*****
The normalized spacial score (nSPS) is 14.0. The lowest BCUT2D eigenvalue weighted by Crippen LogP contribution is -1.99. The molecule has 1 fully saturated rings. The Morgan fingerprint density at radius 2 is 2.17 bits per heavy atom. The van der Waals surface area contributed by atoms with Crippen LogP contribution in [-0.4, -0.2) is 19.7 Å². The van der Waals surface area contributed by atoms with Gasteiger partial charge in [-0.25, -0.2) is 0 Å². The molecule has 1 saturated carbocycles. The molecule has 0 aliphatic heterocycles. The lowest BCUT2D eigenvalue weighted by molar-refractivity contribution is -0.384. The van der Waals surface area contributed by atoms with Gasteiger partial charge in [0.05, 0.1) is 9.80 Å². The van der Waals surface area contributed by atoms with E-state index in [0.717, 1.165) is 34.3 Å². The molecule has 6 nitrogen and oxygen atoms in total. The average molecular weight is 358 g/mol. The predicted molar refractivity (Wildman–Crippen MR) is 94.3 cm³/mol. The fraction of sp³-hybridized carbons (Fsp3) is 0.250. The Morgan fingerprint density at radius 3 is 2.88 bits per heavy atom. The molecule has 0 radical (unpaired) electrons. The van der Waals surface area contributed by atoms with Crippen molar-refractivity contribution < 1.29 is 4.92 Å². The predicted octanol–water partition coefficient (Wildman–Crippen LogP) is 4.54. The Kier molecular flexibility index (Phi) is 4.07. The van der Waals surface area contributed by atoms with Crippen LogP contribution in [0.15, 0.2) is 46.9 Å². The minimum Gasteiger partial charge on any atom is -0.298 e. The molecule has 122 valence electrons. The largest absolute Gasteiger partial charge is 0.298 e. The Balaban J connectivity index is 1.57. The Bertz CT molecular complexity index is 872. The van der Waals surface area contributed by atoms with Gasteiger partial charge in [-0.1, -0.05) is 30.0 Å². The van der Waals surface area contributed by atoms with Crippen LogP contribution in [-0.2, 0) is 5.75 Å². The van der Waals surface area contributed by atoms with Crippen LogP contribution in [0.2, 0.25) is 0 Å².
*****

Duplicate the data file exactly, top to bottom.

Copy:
The normalized spacial score (nSPS) is 14.0. The lowest BCUT2D eigenvalue weighted by Crippen LogP contribution is -1.99. The molecule has 1 fully saturated rings. The Morgan fingerprint density at radius 2 is 2.17 bits per heavy atom. The van der Waals surface area contributed by atoms with Crippen LogP contribution in [-0.4, -0.2) is 19.7 Å². The van der Waals surface area contributed by atoms with Gasteiger partial charge in [-0.25, -0.2) is 0 Å². The molecule has 1 saturated carbocycles. The molecule has 0 aliphatic heterocycles. The lowest BCUT2D eigenvalue weighted by molar-refractivity contribution is -0.384. The van der Waals surface area contributed by atoms with Gasteiger partial charge in [0.05, 0.1) is 9.80 Å². The van der Waals surface area contributed by atoms with E-state index in [0.717, 1.165) is 34.3 Å². The molecule has 6 nitrogen and oxygen atoms in total. The average molecular weight is 358 g/mol. The predicted molar refractivity (Wildman–Crippen MR) is 94.3 cm³/mol. The fraction of sp³-hybridized carbons (Fsp3) is 0.250. The Morgan fingerprint density at radius 3 is 2.88 bits per heavy atom. The molecule has 0 radical (unpaired) electrons. The van der Waals surface area contributed by atoms with Crippen molar-refractivity contribution < 1.29 is 4.92 Å². The predicted octanol–water partition coefficient (Wildman–Crippen LogP) is 4.54. The Kier molecular flexibility index (Phi) is 4.07. The van der Waals surface area contributed by atoms with Crippen LogP contribution in [0.15, 0.2) is 46.9 Å². The minimum Gasteiger partial charge on any atom is -0.298 e. The molecule has 122 valence electrons. The largest absolute Gasteiger partial charge is 0.298 e. The Balaban J connectivity index is 1.57. The Bertz CT molecular complexity index is 872. The van der Waals surface area contributed by atoms with Gasteiger partial charge in [-0.1, -0.05) is 30.0 Å². The van der Waals surface area contributed by atoms with Crippen LogP contribution in [-0.2, 0) is 5.75 Å². The van der Waals surface area contributed by atoms with Crippen LogP contribution in [0.2, 0.25) is 0 Å².